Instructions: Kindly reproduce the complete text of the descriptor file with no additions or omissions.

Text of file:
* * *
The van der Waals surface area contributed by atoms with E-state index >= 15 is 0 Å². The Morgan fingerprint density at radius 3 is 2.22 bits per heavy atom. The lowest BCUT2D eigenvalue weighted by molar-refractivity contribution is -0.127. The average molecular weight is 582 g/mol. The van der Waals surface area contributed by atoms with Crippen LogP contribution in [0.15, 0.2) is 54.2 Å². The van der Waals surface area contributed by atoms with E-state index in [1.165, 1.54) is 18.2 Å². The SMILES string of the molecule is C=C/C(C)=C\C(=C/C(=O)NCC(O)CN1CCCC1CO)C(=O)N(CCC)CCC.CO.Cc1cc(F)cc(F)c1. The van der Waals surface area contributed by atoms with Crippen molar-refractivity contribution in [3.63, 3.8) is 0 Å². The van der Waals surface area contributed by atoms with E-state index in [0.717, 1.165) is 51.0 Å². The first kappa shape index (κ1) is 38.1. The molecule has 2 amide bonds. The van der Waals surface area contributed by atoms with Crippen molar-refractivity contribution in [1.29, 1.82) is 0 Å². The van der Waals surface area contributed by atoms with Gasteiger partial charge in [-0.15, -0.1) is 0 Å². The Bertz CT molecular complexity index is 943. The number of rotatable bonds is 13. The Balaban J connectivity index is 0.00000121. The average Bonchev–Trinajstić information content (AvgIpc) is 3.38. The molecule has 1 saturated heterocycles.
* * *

The van der Waals surface area contributed by atoms with E-state index >= 15 is 0 Å². The Morgan fingerprint density at radius 3 is 2.22 bits per heavy atom. The lowest BCUT2D eigenvalue weighted by molar-refractivity contribution is -0.127. The average molecular weight is 582 g/mol. The van der Waals surface area contributed by atoms with Crippen LogP contribution in [0.15, 0.2) is 54.2 Å². The van der Waals surface area contributed by atoms with E-state index in [1.165, 1.54) is 18.2 Å². The SMILES string of the molecule is C=C/C(C)=C\C(=C/C(=O)NCC(O)CN1CCCC1CO)C(=O)N(CCC)CCC.CO.Cc1cc(F)cc(F)c1. The van der Waals surface area contributed by atoms with Crippen molar-refractivity contribution in [3.63, 3.8) is 0 Å². The van der Waals surface area contributed by atoms with E-state index in [0.717, 1.165) is 51.0 Å². The first kappa shape index (κ1) is 38.1. The molecule has 2 amide bonds. The van der Waals surface area contributed by atoms with Crippen molar-refractivity contribution in [1.29, 1.82) is 0 Å². The van der Waals surface area contributed by atoms with Gasteiger partial charge in [-0.15, -0.1) is 0 Å². The Bertz CT molecular complexity index is 943. The number of rotatable bonds is 13. The Balaban J connectivity index is 0.00000121. The average Bonchev–Trinajstić information content (AvgIpc) is 3.38. The molecule has 1 saturated heterocycles.